The National Society for the Prevention of Cruelty to Animals (NSPCA) is furious at the way rats are being beaten to death in Johannesburg’s rodent eradication campaign.
But the city says the “noise” of people who “live in suburbs” cannot take precedence over the welfare of children in townships who are bitten by rats in their own homes.
At the beginning of August, the City of Johannesburg started its 90-day campaign to get rid of vermin in the “hot spot areas” of Orange Farm, Ivory Park, Alexandra and Orlando East.
The NSPCA’s special projects inspector, Nicolette Armansin, said the society understood that the growing rat problem in the townships had to be addressed, but rodents should be killed in a humane way.
“The NSPCA is not opposed to the euthanasia of the rodents or the aim of the programme, but … euthanasia — a painless death — is exactly what it should be,” added Armansin.
Residents in Orlando East told the Mail and Guardian that rats crawl into their shacks at night, raid their food, ravage their clothes and even bite their children.
One man said he kept the lights in his house on all night so that the rats would stay away, but this meant he struggled to sleep.
Rats are quite literally a growing problem, the City of Johannesburg’s operations manager for environmental health Nicky Mazibuko told the Mail and Guardian — they keep getting bigger and bigger.
He said the rats eat shack dwellers’ food and even destroy the wiring in cars.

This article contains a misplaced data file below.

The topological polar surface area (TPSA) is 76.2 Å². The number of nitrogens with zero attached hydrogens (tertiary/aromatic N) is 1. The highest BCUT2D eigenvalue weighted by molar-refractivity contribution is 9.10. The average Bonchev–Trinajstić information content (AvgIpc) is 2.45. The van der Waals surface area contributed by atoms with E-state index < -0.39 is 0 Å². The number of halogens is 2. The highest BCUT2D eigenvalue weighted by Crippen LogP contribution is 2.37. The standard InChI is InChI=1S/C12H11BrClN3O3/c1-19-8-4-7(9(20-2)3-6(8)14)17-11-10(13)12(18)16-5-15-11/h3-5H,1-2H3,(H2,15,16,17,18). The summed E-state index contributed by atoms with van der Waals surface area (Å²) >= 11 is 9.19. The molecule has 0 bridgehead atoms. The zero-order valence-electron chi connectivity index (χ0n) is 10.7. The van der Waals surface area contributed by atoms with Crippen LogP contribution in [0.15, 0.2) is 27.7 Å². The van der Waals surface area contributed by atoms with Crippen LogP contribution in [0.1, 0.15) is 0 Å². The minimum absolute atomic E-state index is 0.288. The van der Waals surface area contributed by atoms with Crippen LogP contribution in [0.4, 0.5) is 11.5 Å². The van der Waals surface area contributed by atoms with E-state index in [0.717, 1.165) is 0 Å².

Much of the city’s campaign is aimed at educating residents about keeping their yards free of litter and scraps of food. Mazibuko said that dumping of rubbish in open spaces and old machinery lying in yards attracted the rodents from the veld.
Residents were pleased that the city arrived to gas rats when the vector control operators or rat killers arrived in the Orlando East on Tuesday.
The vector control operators, as they are officially known, use a machine that sprays carbon monoxide down rat burrows to gas rats. When the drowsy rats try to escape, men waiting with sticks in hand beat the rats to death.
The NSPCA watched the operations on Wednesday and stopped the men beating the rats but the gassing of the rats continued, according to Armansin.
She said the organisation had examined the rat carcasses to see if they had died from being beaten or from the gas.
The NSPCA was particularly upset that unweaned rats called “pinkies” were often left to die once their mothers had been killed or placed in plastic bags and thrown on a rubbish heap. Instead, on Wednesday the NSPCA euthanased the baby rodents.
The society also said it aims to load footage of City of Johannesburg workers beating rats onto its website. It said some of the instruments used to hit the rats broke on the rats’ bodies.
City of Johannesburg spokesperson Nkosinathi Nkabinde said that the “rat infestation in the City of Johannesburg is a serious problem” that occurred “mainly in poorer areas of the city. The communities have repeatedly complained about rats and in some cases the rodents are even causing illness by biting people.”
The city has indicated that it is willing to meet with the NSPCA, Nkabinde said. The NSPCA denied this and said they had been trying to meet with officials since August 3.
Nkabinde continued, “We cannot pay greater attention to the welfare of rodents above children who live in shacks and are bitten by the rats, or listen to people who make a noise but live in the suburbs. We will continue with the campaign.”